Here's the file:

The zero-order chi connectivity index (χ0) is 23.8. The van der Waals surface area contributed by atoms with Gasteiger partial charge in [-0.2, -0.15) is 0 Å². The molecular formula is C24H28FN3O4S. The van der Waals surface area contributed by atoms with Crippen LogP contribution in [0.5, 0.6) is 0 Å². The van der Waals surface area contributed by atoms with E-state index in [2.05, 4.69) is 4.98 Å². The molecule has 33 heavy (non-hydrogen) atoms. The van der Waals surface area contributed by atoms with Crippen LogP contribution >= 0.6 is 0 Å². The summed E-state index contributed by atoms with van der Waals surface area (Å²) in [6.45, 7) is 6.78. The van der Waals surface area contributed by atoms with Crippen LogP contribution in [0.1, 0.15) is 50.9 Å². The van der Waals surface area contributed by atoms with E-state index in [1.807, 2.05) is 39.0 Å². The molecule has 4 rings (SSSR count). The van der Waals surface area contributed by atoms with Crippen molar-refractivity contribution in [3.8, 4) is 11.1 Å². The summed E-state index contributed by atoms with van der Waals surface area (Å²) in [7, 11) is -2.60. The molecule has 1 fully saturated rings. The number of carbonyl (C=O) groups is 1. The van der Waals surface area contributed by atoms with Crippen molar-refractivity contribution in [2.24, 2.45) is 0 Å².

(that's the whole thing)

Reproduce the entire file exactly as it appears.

The zero-order chi connectivity index (χ0) is 23.8. The van der Waals surface area contributed by atoms with Gasteiger partial charge in [-0.2, -0.15) is 0 Å². The molecular formula is C24H28FN3O4S. The van der Waals surface area contributed by atoms with Crippen LogP contribution in [0.5, 0.6) is 0 Å². The van der Waals surface area contributed by atoms with E-state index in [2.05, 4.69) is 4.98 Å². The molecule has 33 heavy (non-hydrogen) atoms. The van der Waals surface area contributed by atoms with Crippen LogP contribution >= 0.6 is 0 Å². The summed E-state index contributed by atoms with van der Waals surface area (Å²) in [6.45, 7) is 6.78. The van der Waals surface area contributed by atoms with Crippen LogP contribution in [0.1, 0.15) is 50.9 Å². The van der Waals surface area contributed by atoms with E-state index in [1.807, 2.05) is 39.0 Å². The molecule has 4 rings (SSSR count). The van der Waals surface area contributed by atoms with Crippen molar-refractivity contribution in [3.8, 4) is 11.1 Å². The summed E-state index contributed by atoms with van der Waals surface area (Å²) in [7, 11) is -2.60. The molecule has 1 fully saturated rings. The number of carbonyl (C=O) groups is 1. The van der Waals surface area contributed by atoms with Crippen molar-refractivity contribution in [2.24, 2.45) is 0 Å².